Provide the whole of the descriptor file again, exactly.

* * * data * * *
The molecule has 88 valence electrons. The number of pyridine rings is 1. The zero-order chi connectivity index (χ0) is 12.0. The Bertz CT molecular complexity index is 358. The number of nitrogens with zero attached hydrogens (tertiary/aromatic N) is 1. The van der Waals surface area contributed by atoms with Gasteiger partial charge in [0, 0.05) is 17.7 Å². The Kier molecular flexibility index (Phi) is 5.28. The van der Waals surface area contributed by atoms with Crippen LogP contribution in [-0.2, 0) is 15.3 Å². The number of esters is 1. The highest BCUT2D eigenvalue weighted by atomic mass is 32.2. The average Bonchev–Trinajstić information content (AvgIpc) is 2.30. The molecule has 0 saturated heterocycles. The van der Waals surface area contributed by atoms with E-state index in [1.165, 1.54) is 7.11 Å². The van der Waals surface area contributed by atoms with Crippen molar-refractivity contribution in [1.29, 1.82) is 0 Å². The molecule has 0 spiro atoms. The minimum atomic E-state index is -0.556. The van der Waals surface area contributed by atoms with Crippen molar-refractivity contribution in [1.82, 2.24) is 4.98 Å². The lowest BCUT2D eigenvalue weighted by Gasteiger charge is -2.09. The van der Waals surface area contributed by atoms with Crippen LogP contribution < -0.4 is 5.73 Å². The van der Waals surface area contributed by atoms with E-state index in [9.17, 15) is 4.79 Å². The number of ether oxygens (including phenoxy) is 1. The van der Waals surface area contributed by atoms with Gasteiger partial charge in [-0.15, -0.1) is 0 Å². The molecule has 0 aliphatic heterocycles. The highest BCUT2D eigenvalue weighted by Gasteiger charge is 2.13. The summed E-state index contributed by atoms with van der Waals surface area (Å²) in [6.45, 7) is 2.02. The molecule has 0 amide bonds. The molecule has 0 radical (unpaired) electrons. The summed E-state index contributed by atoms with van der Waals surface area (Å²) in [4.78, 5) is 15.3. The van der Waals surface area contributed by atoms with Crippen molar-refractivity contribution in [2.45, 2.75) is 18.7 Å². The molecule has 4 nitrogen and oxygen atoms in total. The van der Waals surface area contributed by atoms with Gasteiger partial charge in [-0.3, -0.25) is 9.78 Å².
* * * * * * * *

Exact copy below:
The molecule has 88 valence electrons. The number of pyridine rings is 1. The zero-order chi connectivity index (χ0) is 12.0. The Bertz CT molecular complexity index is 358. The number of nitrogens with zero attached hydrogens (tertiary/aromatic N) is 1. The van der Waals surface area contributed by atoms with Gasteiger partial charge in [0, 0.05) is 17.7 Å². The Kier molecular flexibility index (Phi) is 5.28. The van der Waals surface area contributed by atoms with Crippen LogP contribution in [-0.2, 0) is 15.3 Å². The number of esters is 1. The highest BCUT2D eigenvalue weighted by atomic mass is 32.2. The average Bonchev–Trinajstić information content (AvgIpc) is 2.30. The molecule has 0 saturated heterocycles. The van der Waals surface area contributed by atoms with E-state index in [1.165, 1.54) is 7.11 Å². The van der Waals surface area contributed by atoms with Crippen molar-refractivity contribution in [1.29, 1.82) is 0 Å². The molecule has 0 spiro atoms. The minimum atomic E-state index is -0.556. The van der Waals surface area contributed by atoms with Crippen molar-refractivity contribution in [1.82, 2.24) is 4.98 Å². The lowest BCUT2D eigenvalue weighted by Gasteiger charge is -2.09. The van der Waals surface area contributed by atoms with Crippen LogP contribution < -0.4 is 5.73 Å². The van der Waals surface area contributed by atoms with E-state index in [9.17, 15) is 4.79 Å². The number of ether oxygens (including phenoxy) is 1. The van der Waals surface area contributed by atoms with Gasteiger partial charge in [-0.15, -0.1) is 0 Å². The molecule has 0 aliphatic heterocycles. The highest BCUT2D eigenvalue weighted by Gasteiger charge is 2.13. The summed E-state index contributed by atoms with van der Waals surface area (Å²) in [6.45, 7) is 2.02. The molecule has 0 amide bonds. The molecule has 0 radical (unpaired) electrons. The summed E-state index contributed by atoms with van der Waals surface area (Å²) in [4.78, 5) is 15.3. The van der Waals surface area contributed by atoms with Crippen molar-refractivity contribution in [2.45, 2.75) is 18.7 Å². The molecule has 4 nitrogen and oxygen atoms in total. The van der Waals surface area contributed by atoms with Gasteiger partial charge in [-0.3, -0.25) is 9.78 Å².